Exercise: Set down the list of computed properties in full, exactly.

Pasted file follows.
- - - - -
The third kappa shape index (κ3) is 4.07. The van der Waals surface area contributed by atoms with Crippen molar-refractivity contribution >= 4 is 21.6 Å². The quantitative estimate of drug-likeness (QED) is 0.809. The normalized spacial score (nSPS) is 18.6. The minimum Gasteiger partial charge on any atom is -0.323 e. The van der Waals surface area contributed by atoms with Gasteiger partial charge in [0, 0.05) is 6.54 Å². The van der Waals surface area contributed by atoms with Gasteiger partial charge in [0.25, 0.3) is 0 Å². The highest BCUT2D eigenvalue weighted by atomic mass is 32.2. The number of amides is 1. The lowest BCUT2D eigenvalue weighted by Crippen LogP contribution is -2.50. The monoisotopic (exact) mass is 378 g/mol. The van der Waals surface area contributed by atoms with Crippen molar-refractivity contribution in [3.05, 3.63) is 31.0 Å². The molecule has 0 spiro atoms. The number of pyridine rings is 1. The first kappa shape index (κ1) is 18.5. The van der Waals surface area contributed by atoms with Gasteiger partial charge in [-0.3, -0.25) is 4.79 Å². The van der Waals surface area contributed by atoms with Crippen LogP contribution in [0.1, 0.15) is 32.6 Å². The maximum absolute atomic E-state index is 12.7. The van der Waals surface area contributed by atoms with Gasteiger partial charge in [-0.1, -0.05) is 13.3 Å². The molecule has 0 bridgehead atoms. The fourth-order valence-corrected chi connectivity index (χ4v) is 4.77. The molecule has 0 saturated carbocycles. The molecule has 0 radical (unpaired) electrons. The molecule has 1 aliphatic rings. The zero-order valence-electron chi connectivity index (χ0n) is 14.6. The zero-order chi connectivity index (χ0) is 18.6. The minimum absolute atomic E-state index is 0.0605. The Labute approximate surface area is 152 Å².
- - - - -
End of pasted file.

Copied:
The third kappa shape index (κ3) is 4.07. The van der Waals surface area contributed by atoms with Crippen molar-refractivity contribution >= 4 is 21.6 Å². The quantitative estimate of drug-likeness (QED) is 0.809. The normalized spacial score (nSPS) is 18.6. The minimum Gasteiger partial charge on any atom is -0.323 e. The van der Waals surface area contributed by atoms with Gasteiger partial charge in [0, 0.05) is 6.54 Å². The van der Waals surface area contributed by atoms with Gasteiger partial charge in [0.25, 0.3) is 0 Å². The highest BCUT2D eigenvalue weighted by atomic mass is 32.2. The number of amides is 1. The lowest BCUT2D eigenvalue weighted by Crippen LogP contribution is -2.50. The monoisotopic (exact) mass is 378 g/mol. The van der Waals surface area contributed by atoms with Crippen molar-refractivity contribution in [3.05, 3.63) is 31.0 Å². The molecule has 0 spiro atoms. The number of pyridine rings is 1. The first kappa shape index (κ1) is 18.5. The van der Waals surface area contributed by atoms with Gasteiger partial charge in [-0.3, -0.25) is 4.79 Å². The van der Waals surface area contributed by atoms with Crippen LogP contribution in [0.1, 0.15) is 32.6 Å². The maximum absolute atomic E-state index is 12.7. The van der Waals surface area contributed by atoms with Gasteiger partial charge in [-0.1, -0.05) is 13.3 Å². The molecule has 0 bridgehead atoms. The fourth-order valence-corrected chi connectivity index (χ4v) is 4.77. The molecule has 0 saturated carbocycles. The molecule has 0 radical (unpaired) electrons. The molecule has 1 aliphatic rings. The zero-order valence-electron chi connectivity index (χ0n) is 14.6. The zero-order chi connectivity index (χ0) is 18.6. The minimum absolute atomic E-state index is 0.0605. The Labute approximate surface area is 152 Å².